If you are building in machine to machine, reach out to me!

Decentralised tech is poised to follow as many realise effective machine-to-machine communication is still a problem. We may have to wait for a year or two before enterprises start committing due to long sales cycles. Startups like Fetch.AI (OV investment) have been building for this moment in the past few years and are ready to jump in. 

Startups:

  • Applied Blockchain
  • Grainer
  • Yun Qu Technologies

Underrepresented categories were marketplace, real estate, supply chain, databases, entertainment, proptech, middleware, analytics, e-learning, insurtech, distributed ledgers.

The focus here shifted slightly, but the categories are still pretty much the same with the additions in entertainment, proptech, e-learning and insurtech. Middleware saw less companies closing but from what I am seeing at pre-seed and angel level we’ll see some rounds getting closed in the next few months. 

Startups:

  • Marketplace: Lootmart, Walzay
  • Real estate – DomiDocs
  • Supply chain – Minespider
  • Databases – GeoDB
  • Entertainment – Big Couch
  • Proptech – EHAB
  • Middleware – Portis
  • Analytics – Skew.
  • E-learning – Box Media
  • Insurtech – Sprout.ai
  • Distributed ledgers – Asensys

Blockchain gaming received loads of media attention in March but no companies closed funding in April.

Gaming is a difficult business and adding another layer of complexity is not going to speed up the process. Games appealing to the end user are driven by content first and tech like blockchain second and service businesses have a limited upside apart from a few ca ses. What I’ve been seeing in crypto is that many go tech first and content second, so excited about some of the up and coming studios’ approaches. Certain infrastructure solutions will be interesting, especially if coming within the industry. If building something like this, shout out!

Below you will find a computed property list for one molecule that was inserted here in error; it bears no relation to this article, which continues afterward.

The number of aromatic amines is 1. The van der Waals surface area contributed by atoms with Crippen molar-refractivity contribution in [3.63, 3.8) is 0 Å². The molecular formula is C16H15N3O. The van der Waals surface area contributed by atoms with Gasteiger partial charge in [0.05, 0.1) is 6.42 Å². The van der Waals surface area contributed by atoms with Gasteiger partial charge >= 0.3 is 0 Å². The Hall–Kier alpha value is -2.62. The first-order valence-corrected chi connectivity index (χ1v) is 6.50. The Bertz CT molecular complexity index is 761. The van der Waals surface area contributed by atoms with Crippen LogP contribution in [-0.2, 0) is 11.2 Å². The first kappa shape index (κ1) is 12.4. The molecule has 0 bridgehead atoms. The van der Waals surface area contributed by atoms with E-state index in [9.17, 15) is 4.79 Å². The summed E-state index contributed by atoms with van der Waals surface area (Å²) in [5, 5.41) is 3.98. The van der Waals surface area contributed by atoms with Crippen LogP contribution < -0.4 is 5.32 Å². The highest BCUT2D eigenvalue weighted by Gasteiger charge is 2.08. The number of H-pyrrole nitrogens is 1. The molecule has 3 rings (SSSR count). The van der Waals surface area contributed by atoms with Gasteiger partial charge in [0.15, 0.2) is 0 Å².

Companies came from all over the world.

North America (US & Canada) saw almost half of the deals that closed in April 2020. The UK is trailing behind with 20% and Europe has a little bit above a tenth similarly to Asia. Israel and the Middle East only saw a deal each.

Part of the reasons behind this split could be funding available. The US has more private funding available and the UK and Europe have multiple grant programs for innovation alongside some private capital from institutions and angels. A lot of early stage investors will be moving towards late seed as many need to de-risk to an extent and series A’s will be difficult to close. I am seeing a lot of pre-seed stage companies in Europe that will take at least a couple of months to get investor ready.

Some investors are still doing deals and others chose to  pause for various reasons.

Some investors want to take time and evaluate the market, others are more certain in their theses more than ever. One thing valid for everybody is the super hands on work on portfolio companies is now easing up a little and freeing time on their calendars.

VCs have exposure to different verticals, technologies and stages. Some will be doing better than others. All founders should keep this in mind based on portfolio. Now it’s more important than ever to profile partners at your target funds and personalise your reach out.

Web3 Funding: April in numbersNimble Ventures, QBN Capital, Startup Funding Club did multiple deals. Consensys, Multicoin, Paradigm, Huobi Capital, Fenbushi Capital, Coinbase Ventures are amongst the crypto VCs who closed deals at seed and beyond in April. This is not a reliable indicator they’ll still be committing but there’s a good chance.

For data requests, use of graphics or quotes, reach out to ana [at] ana [dot] vc. Allow for slow response as navigating the current messy world takes up most of my time!